Come up with a great idea, draw up a business plan, then pitch it to a board of investors. Think of the Technology Management Fund board as Shark Tank for the federal government.
The seven-member board, led by Federal Chief Information Officer Suzette Kent, has awarded nearly half of the $100 million fund created by the Modernizing Government Technology (MGT) Act last year.
So far, three agencies have gotten their IT modernization pitches approved, but what does it take to secure TMF funding for a project?
What about half an hour of brainstorming? That’s about all the time that Liz Cain, the executive director of the TMF program within the General Services Administration’s program management office, said agencies need to get an idea off the ground.
“Really, you only just need 30 minutes and that’s all you really need before you can talk to the team at TMF PMO,” Cain said Friday at an emerging technology conference at GSA’s headquarters in Washington. “Before you go to the [TMF] board, you need a really good initial project proposal, but to work with us, you can be in the very early stages of contemplating your project.”
The TMF loans out money to agencies looking to implement multi-year IT projects that don’t fit the mold of the annual congressional appropriations process.
“If we make a $10 million reward, they’re not taking out one of those big checks for $10 million,” Cain said. “You’re getting a little bit for your first sprint, a little bit for your second sprint, and oh by the way, if you don’t hit those milestones, you might not get that next distribution.”
But before making their pitch to the TMF board, agencies consult with the GSA PMO team, which helps them vet their ideas and draft an initial project proposal.
“Our job at the TMF PMO is to ensure that high-quality projects with the strongest likelihood to succeed make it into and through the TMF funding pipeline, and we can only do that if you work with us to ensure that your project proposals are the best that they can be,” Cain said.
The PMO team usually goes through about two rounds of review with each agency proposal, but Cain said some have taken up to four or five reviews to get ready.
Along the way, the team tells agencies where to go deeper in more technical detail with their proposals, or connect with other agency project teams that are working on similar projects.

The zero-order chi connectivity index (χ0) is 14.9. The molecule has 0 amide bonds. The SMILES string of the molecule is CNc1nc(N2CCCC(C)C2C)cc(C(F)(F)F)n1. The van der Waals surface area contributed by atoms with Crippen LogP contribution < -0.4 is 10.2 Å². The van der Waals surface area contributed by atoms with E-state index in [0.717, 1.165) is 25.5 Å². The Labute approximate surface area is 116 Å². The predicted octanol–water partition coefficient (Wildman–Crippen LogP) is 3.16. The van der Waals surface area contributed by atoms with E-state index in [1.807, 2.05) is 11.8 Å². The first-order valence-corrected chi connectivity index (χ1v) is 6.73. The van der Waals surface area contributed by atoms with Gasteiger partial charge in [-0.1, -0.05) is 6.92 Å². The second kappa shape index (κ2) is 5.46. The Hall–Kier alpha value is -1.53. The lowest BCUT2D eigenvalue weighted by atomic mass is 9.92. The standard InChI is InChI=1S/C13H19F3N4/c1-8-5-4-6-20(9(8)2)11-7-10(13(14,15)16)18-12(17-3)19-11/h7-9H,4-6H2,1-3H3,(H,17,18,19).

“We will meet with any team that wants to meet with us, and that has been a really good strategy. You just have to have the time on your calendar that you are willing to meet with us. That’s really the only thing we’ll need,” Cain said.
After consulting with the PMO team, agencies go through the first round of TMF board vetting. That round includes submitting a two-or-three-page overview of the project idea and answering five basic questions about the project.
“I always joke that if you took your laptop and your cup of coffee, and you just sat down, you could write it in an hour, because most of the people who are submitting proposals are living and breathing their project every day,” Cain said.
12 agencies submit initial TMF proposals
TMF board gives a quick “thumbs up, thumbs down” vote on each initial proposal. This year, the board has received more than three dozen proposals from 12 agencies. There’s no limit to how many proposals an agency can submit.
“There’s no limit on how often an agency can come to the well,” Cain said. “We’ve had multiple agencies submit multiple proposals to the board for consideration. I would say we are seeing agencies think a little bit more about the proposals that they’re sending in, and thinking about if they’re sending in their strongest projects.”
Of those, about half make the cut from phase one to phase two of screening.
Once the board greenlights a project idea, agencies must draw up an 8-10 page “narrative” statement and submit a financial statement that calculates the expected return on investment the project will achieve.
The full project proposals require sign-off from a project lead, executive sponsor, as well as the agency’s chief information officer and chief financial officer.
Then finally, the agency makes a 10-minute, in-person pitch to the TMF board.
“[It’s] maybe a little bit like a venture capital pitch, maybe a little bit like the television show Shark Tank,” Cain said. “After that, the board asks them some pretty tough questions for about 20 minutes.”
While there’s no perfect template for a TMF pitch, Cain shared some tips for what gets the board’s attention.
“They love to hear the citizen impact,” Cain said. “What is the story about how this affects the American people? Are you improving service? Are you reducing expenses? Are you able to stand up a new offering that helps people get a better service? All of those things can help strengthen your pitch to the board.”
Cain said board members also like to see agencies make an effort to stand up their projects before asking for TMF assistance.
“That could be something like a proof of concept or a pilot, or it could just be gathering information about your rough order of magnitude and your project scope,” Cain said. “All of that work can help show the board that you are ready to go on moving your project forward.”
The GSA PMO team also advises agencies to think like a board member — spelling out acronyms for systems that they might not be familiar with, or ensuring that everything is spelled correctly and uses good grammar.
“Those little things can help the board review your project, and you get a better chance of success,” Cain said.
When it comes to the remaining $55 million in the TMF, Cain said the board “is still working to review other project proposals,” and would make an announcement when it makes more awards.